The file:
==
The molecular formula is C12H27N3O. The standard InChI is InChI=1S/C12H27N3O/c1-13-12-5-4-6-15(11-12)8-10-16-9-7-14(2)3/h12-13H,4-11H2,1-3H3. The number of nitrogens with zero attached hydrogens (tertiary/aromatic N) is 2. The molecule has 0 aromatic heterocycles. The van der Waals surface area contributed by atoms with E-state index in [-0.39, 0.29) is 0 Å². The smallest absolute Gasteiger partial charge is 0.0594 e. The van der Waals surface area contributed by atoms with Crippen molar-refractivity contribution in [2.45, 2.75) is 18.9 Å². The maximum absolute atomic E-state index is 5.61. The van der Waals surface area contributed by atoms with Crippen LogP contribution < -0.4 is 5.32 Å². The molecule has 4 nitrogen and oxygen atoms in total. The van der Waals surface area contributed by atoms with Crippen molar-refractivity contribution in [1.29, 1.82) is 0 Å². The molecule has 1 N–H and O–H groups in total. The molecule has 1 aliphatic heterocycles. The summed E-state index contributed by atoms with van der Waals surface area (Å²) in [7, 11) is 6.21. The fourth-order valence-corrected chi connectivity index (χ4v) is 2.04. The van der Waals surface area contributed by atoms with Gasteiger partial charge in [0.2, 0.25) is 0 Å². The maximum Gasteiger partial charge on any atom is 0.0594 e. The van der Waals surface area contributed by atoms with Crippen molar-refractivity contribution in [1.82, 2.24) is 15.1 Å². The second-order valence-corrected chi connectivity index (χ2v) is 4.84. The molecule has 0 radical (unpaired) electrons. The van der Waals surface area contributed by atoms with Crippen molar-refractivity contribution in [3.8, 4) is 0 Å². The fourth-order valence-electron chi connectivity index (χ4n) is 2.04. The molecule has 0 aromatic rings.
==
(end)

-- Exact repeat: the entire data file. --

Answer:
The molecular formula is C12H27N3O. The standard InChI is InChI=1S/C12H27N3O/c1-13-12-5-4-6-15(11-12)8-10-16-9-7-14(2)3/h12-13H,4-11H2,1-3H3. The number of nitrogens with zero attached hydrogens (tertiary/aromatic N) is 2. The molecule has 0 aromatic heterocycles. The van der Waals surface area contributed by atoms with E-state index in [-0.39, 0.29) is 0 Å². The smallest absolute Gasteiger partial charge is 0.0594 e. The van der Waals surface area contributed by atoms with Crippen molar-refractivity contribution in [2.45, 2.75) is 18.9 Å². The maximum absolute atomic E-state index is 5.61. The van der Waals surface area contributed by atoms with Crippen LogP contribution < -0.4 is 5.32 Å². The molecule has 4 nitrogen and oxygen atoms in total. The van der Waals surface area contributed by atoms with Crippen molar-refractivity contribution in [1.29, 1.82) is 0 Å². The molecule has 1 N–H and O–H groups in total. The molecule has 1 aliphatic heterocycles. The summed E-state index contributed by atoms with van der Waals surface area (Å²) in [7, 11) is 6.21. The fourth-order valence-corrected chi connectivity index (χ4v) is 2.04. The van der Waals surface area contributed by atoms with Gasteiger partial charge in [0.2, 0.25) is 0 Å². The maximum Gasteiger partial charge on any atom is 0.0594 e. The van der Waals surface area contributed by atoms with Crippen molar-refractivity contribution in [1.82, 2.24) is 15.1 Å². The second-order valence-corrected chi connectivity index (χ2v) is 4.84. The molecule has 0 radical (unpaired) electrons. The van der Waals surface area contributed by atoms with Crippen molar-refractivity contribution in [3.8, 4) is 0 Å². The fourth-order valence-electron chi connectivity index (χ4n) is 2.04. The molecule has 0 aromatic rings.